Similarly, Hicks et al. (2016) found that couples with more positive implicit attitudes toward one another reported engaging in sex more frequently. More frequent intercourse may help to keep our relationships faithful. For example, Pham and colleagues (2014) found that men whose attractive female partners had more male friends and co-workers (i.e., the men had more potential rivals) reported having more sex with their female partners. The researchers postulated that this increase in sexual activity was designed to keep their mates happy and faithful. More frequent sex may also prolong your sexual afterglow. Meltzer defines sexual afterglow as "enhanced sexual satisfaction that lingers following sexual activity." She and her colleagues (2017) suggest that this afterglow functions to promote bonding in romantic couples and could also help couples to avoid cheating.
In our long-term relationships, many unconscious influences help to perpetuate our current relationships and deter us from seeking alternative partners.
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Burnham, T. C., Chapman, J. F., Gray, P. B., McIntyre, M. H., Lipson, S. F., & Ellison, P. T. (2003). Men in committed, romantic relationships have lower testosterone. Hormones and behavior, 44(2), 119-122.
Cole, S., Trope, Y., & Balcetis, E. (2016). In the eye of the betrothed: Perceptual downgrading of attractive alternative romantic partners. Personality and Social Psychology Bulletin, 42(7), 879-892.
Grebe, N. M., Thompson, M. E., & Gangestad, S. W. (2016). Hormonal predictors of women's extra-pair vs. in-pair sexual attraction in natural cycles: Implications for extended sexuality. Hormones and behavior, 78, 211-219.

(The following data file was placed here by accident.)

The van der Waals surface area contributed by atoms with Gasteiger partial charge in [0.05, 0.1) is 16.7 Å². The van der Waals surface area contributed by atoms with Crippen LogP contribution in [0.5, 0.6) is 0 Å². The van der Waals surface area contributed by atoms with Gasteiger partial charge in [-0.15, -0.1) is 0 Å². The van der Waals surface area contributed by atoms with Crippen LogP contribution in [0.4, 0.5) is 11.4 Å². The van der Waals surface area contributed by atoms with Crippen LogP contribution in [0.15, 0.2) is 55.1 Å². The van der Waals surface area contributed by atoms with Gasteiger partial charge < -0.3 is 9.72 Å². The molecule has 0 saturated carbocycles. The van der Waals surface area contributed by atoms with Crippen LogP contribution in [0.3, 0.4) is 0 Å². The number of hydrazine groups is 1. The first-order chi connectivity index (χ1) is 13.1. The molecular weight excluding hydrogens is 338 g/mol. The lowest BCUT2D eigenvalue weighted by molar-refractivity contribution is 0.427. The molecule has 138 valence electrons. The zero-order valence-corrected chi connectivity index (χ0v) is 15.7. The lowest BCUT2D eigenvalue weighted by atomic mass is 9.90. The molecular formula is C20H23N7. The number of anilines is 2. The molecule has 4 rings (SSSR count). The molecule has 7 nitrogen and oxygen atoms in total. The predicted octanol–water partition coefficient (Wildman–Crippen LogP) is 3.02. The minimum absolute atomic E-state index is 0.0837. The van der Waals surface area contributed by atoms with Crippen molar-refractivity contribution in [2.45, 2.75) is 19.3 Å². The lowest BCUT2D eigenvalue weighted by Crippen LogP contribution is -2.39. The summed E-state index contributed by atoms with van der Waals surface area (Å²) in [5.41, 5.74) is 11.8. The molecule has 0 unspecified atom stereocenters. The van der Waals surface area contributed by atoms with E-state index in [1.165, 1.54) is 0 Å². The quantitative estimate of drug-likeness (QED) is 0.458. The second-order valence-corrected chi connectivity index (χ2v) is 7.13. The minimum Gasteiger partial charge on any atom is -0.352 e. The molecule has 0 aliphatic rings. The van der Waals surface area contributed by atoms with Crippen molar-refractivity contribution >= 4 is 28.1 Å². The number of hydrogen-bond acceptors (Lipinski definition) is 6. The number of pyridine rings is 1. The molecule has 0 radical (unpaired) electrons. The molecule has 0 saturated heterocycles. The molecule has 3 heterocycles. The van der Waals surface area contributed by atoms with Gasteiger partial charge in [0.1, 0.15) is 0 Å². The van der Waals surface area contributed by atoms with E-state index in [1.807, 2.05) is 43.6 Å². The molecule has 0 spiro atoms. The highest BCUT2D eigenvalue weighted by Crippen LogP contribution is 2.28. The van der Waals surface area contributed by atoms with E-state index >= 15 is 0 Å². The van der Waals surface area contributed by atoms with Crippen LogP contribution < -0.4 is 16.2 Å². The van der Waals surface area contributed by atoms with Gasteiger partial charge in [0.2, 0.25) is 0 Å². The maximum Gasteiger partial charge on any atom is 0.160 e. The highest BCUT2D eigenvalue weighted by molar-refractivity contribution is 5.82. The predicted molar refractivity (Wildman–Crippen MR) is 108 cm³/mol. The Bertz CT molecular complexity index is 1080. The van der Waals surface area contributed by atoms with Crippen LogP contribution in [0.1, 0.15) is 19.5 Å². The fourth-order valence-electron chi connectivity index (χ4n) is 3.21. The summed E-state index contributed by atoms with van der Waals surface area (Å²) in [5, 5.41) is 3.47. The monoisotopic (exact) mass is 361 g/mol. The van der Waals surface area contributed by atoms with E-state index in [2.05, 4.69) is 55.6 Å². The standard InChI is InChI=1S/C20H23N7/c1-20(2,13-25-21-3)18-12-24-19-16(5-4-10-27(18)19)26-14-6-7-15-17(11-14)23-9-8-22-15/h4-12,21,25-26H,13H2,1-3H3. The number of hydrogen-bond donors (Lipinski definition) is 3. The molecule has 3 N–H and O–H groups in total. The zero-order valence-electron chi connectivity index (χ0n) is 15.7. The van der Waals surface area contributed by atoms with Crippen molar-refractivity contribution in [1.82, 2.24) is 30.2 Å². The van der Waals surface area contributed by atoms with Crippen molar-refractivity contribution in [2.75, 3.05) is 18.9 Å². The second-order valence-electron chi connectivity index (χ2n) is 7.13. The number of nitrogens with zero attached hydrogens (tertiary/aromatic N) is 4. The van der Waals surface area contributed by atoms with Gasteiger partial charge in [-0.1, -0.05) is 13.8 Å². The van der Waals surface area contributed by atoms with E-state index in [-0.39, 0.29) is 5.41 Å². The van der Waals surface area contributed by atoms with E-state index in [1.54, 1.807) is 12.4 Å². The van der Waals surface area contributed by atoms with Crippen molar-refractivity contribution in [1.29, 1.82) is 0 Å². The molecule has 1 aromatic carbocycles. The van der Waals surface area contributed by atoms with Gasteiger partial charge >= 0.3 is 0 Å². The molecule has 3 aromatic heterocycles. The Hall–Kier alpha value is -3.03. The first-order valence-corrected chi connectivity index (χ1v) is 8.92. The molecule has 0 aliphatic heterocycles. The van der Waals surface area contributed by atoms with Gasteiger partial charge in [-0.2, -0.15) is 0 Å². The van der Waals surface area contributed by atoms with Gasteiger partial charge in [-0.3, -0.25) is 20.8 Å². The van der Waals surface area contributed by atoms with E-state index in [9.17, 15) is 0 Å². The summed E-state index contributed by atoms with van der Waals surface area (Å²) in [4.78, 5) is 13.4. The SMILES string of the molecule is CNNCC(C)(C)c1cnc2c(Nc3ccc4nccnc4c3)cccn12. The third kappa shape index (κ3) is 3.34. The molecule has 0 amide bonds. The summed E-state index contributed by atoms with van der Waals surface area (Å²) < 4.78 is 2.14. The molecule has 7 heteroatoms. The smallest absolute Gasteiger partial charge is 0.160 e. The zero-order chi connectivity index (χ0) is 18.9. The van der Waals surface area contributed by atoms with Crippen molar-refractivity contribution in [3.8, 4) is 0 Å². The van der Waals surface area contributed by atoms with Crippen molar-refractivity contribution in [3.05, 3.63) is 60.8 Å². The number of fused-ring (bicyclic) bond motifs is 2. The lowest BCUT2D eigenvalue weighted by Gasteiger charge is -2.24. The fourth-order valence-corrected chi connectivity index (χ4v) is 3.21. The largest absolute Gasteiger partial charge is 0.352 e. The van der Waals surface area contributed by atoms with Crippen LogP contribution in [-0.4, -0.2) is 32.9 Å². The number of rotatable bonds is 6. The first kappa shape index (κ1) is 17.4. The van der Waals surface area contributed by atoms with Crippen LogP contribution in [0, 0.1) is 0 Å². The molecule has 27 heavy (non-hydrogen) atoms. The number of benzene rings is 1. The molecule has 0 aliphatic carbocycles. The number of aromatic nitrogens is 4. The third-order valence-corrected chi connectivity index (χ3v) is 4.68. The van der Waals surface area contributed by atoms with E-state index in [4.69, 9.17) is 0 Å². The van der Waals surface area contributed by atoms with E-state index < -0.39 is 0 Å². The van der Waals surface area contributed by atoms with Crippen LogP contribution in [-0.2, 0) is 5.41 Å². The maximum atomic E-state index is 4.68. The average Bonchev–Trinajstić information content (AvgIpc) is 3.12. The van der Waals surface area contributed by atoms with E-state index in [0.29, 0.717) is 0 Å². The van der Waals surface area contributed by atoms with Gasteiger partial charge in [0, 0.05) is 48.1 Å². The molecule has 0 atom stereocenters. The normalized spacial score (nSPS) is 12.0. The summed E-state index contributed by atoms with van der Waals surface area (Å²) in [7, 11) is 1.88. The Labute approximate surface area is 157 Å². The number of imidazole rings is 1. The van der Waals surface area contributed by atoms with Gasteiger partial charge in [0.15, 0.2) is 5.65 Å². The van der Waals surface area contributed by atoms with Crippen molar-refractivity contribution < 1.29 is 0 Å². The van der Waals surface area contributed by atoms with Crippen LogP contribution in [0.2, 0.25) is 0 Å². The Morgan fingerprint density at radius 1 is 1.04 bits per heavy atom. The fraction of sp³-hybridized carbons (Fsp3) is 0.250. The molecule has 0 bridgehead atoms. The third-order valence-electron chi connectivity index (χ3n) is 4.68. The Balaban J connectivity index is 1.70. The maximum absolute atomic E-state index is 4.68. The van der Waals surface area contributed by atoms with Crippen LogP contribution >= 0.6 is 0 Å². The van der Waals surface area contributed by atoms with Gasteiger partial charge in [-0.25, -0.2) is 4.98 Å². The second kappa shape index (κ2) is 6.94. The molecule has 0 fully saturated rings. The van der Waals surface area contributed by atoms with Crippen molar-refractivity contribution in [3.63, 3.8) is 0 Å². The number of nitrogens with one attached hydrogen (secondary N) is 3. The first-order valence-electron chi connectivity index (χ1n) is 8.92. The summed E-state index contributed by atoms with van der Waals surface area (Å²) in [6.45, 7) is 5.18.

Hicks, L. L., McNulty, J. K., Meltzer, A. L., & Olson, M. A. (2016). Capturing the interpersonal implications of evolved preferences? Frequency of sex shapes automatic, but not explicit, partner evaluations. Psychological Science, 27(6), 836-847.
Johnson, D. J., & Rusbult, C. E. (1989). Resisting temptation: Devaluation of alternative partners as a means of maintaining commitment in close relationships. Journal of Personality and Social Psychology, 57(6), 967–980. doi:10.1037/0022-35220.127.116.117
Larson, C. M., Haselton, M. G., Gildersleeve, K. A., & Pillsworth, E. G. (2013). Changes in women’s feelings about their romantic relationships across the ovulatory cycle. Hormones and Behavior, 63(1), 128–135. doi:10.1016/j.yhbeh.2012.10.005
McNulty, J. K., Olson, M. A., Meltzer, A. L., & Shaffer, M. J. (2013). Though they may be unaware, newlyweds implicitly know whether their marriage will be satisfying. Science, 342(6162), 1119-1120.
Meltzer, A. L., Makhanova, A., Hicks, L. L., French, J. E., McNulty, J. K., & Bradbury, T. N. (2017). Quantifying the sexual afterglow: The lingering benefits of sex and their implications for pair-bonded relationships. Psychological Science, 28(5), 587-598.
Pham, M. N., Shackelford, T. K., Holden, C. J., Zeigler-Hill, V., Hummel, A., & Memering, S. L. (2014). Partner attractiveness moderates the relationship between number of sexual rivals and in-pair copulation frequency in humans (Homo sapiens). Journal of Comparative Psychology, 128(3), 328.